farm update

a family does natural farming down a village by the sea

Archive for February 2011

Finding Quiapo

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With the buzz about azolla and how it could replace a great portion of livestock feeds, I set out to find mine. They say it can be found in the wild, on still bodies of waters. On one side of our farm was a shallow creek , where all the carabaos in the barrio take their respite from the midday sun. Its water runs down the sea. Not the place to go to. Inside the farm is an even smaller canal, where a large pool of rainwater from the adjoining plains gather, and empties in to the previously mentioned creek. Some times of the year it dries up. Not this one either.

As I was talking to the plumber-guy-with-four-kids how raising pigs can now be done without smell, how cost can be lowered by planting forages, and how I was looking for more kinds of alternative to feed mine, my farm-all-around-guy overheard us and announced that he thinks he just got the problem solved. Then he went to the idle land beside the farm, where there was a large hole with water, and fished a single water plant.


I then published it on my Facebook and singling out azolla, as by this time I am getting familiar with photos of azolla from my friend’s photos,  identified it as duckweed.  Well,  it’s not a water lily and I don’t know any other water plant anymore.  But the photos on the net doesn’t match. Then I saw one at Moje’s photo album on the recently concluded Horticulture display at Manila Seedling Bank in Quezon City. She then identified it as Quiapo,  Water Cabbage  or water lettuce (Pistia stratiotes).

water cabbage/water lettuce/quiapo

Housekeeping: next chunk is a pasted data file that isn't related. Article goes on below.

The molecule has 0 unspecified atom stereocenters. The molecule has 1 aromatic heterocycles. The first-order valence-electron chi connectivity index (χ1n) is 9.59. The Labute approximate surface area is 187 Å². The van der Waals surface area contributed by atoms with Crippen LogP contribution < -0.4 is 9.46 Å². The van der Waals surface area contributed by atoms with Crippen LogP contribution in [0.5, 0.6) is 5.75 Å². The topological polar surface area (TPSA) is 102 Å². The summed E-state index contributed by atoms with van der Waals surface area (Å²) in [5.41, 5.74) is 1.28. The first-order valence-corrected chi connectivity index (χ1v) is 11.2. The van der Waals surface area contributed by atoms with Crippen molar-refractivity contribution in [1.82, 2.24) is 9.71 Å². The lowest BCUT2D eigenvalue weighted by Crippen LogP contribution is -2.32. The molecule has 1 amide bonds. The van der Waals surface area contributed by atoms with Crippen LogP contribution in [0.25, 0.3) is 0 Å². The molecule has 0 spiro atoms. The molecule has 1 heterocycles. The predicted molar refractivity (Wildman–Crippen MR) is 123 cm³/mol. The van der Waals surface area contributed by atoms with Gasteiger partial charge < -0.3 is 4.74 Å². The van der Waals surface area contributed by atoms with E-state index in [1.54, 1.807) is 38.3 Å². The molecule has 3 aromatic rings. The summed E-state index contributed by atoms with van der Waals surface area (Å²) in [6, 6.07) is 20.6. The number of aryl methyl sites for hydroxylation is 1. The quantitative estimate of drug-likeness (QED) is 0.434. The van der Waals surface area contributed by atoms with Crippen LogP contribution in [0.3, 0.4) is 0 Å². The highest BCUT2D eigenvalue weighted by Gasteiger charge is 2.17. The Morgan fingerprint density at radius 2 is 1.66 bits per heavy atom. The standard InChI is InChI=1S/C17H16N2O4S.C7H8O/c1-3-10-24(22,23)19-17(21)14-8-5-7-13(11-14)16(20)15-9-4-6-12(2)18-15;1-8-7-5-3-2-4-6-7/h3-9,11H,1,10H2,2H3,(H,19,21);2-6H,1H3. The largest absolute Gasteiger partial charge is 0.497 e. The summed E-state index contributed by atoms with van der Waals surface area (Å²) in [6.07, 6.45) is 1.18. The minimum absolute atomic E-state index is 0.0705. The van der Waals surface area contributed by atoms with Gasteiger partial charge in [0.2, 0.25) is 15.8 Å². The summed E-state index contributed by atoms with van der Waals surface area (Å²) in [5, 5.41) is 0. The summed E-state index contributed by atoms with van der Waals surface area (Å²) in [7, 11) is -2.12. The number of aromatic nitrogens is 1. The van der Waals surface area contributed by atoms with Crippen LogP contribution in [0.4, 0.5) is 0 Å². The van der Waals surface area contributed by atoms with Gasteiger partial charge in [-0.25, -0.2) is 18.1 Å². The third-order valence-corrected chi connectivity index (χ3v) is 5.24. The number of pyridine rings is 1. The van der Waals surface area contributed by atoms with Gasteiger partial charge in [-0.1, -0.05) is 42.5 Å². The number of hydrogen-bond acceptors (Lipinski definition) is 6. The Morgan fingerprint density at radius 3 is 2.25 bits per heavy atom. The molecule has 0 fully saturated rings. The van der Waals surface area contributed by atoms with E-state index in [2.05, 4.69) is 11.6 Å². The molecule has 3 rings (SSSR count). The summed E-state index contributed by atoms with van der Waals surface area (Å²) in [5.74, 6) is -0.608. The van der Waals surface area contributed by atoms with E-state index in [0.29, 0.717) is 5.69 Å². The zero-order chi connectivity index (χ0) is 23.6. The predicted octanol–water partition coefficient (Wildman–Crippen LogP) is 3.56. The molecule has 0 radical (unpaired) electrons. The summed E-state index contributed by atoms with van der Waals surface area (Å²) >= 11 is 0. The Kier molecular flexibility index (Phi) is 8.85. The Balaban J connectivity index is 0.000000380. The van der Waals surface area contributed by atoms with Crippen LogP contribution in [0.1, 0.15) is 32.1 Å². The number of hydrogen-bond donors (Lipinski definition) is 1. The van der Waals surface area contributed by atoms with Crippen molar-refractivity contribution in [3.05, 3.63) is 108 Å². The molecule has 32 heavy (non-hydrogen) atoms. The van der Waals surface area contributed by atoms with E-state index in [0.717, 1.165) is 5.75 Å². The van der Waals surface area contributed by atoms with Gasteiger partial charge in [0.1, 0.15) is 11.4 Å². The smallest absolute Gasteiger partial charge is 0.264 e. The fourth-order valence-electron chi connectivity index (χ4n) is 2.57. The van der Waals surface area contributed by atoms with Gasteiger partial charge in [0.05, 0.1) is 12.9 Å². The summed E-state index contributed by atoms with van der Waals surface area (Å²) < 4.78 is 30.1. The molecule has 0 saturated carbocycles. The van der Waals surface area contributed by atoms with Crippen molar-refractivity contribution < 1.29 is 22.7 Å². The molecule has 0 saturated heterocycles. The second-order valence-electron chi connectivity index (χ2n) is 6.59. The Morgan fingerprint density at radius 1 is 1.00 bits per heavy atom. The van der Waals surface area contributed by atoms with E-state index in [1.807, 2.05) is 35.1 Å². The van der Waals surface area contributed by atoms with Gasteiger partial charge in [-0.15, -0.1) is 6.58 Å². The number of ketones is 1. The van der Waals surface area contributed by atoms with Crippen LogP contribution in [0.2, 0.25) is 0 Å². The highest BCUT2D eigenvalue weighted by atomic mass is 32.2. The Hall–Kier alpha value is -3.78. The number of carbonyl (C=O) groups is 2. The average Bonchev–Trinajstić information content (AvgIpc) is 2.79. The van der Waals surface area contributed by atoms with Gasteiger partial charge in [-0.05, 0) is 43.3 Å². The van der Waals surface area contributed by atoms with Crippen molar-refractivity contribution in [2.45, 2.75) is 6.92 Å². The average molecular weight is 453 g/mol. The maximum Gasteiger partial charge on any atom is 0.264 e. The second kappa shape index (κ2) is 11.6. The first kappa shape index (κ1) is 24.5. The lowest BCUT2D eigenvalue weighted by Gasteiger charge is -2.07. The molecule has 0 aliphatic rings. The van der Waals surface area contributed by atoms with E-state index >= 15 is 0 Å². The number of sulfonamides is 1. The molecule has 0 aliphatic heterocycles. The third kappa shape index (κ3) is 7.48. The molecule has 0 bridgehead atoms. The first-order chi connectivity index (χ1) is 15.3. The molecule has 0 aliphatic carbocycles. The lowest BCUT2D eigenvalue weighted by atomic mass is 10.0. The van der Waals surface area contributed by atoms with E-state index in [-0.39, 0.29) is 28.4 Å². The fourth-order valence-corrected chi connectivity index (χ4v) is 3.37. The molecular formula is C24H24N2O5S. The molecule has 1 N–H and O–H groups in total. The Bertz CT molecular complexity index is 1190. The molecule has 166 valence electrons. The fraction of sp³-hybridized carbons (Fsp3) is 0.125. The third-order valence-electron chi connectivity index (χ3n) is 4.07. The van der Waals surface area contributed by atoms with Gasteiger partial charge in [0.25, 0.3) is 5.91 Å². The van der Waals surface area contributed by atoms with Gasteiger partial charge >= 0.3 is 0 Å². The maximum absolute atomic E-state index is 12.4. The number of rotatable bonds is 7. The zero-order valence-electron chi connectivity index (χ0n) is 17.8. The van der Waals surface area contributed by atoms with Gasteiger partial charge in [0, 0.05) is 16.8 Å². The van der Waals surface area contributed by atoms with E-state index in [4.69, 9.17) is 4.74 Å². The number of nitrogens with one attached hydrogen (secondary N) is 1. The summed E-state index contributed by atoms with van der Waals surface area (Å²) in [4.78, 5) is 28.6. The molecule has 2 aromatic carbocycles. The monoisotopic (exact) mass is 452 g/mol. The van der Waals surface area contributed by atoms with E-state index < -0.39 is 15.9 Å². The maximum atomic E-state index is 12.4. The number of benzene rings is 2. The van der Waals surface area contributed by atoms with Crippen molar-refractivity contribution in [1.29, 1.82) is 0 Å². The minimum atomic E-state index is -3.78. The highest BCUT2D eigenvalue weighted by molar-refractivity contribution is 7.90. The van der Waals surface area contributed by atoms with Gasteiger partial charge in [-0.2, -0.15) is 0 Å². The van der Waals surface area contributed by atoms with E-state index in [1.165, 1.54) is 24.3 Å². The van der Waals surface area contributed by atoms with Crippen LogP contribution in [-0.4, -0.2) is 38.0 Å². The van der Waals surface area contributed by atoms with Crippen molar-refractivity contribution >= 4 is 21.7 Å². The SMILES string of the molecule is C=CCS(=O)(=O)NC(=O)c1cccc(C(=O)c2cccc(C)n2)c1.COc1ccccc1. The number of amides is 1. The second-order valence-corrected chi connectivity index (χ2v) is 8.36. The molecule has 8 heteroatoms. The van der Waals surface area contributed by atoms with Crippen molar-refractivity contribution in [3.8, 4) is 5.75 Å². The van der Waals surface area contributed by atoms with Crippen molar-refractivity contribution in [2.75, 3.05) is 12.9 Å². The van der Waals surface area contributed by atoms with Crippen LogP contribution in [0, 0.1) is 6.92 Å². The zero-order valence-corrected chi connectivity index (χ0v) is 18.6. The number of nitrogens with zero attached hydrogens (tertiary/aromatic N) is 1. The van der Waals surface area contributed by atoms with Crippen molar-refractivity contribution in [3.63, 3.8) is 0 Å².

Next I read on how it can be of use. On some areas it is regarded as a highly-invasive weed. Alone or in a small group floating on a pond, it does look good forming a rosette of wedge-shaped leaves. I cannot find info on its nutritional content. I read from Sandy’s blog her new native piggies doesn’t like it.  I read from Jojie it is a good amendment to compost, as it is high on phosphorous.

On a pond with azolla or duckweed, it will overwhelm the little ones. Cultivate it alone, or fish to add to compost.

Written by Veni

February 25, 2011 at 3:08 pm

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Goat Weak

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This is going to be a goat week. Monday I sold 10 heads. I earlier counted at least 13, but it turned out I have a weak goat. And a pregnant goat.  Now, preggies don’t get sold, they have every right to stay, period.

The weak goat turned out to be Triclo. She came to us way back in 2004, age unknown, and gave birth after a mere month. She hardly showed, she was on the slim side. This is her welcome photo on my multiply blog.  She was on the culling line since last year, but when the occasion demand for one preggies don’t tip the mark, okey?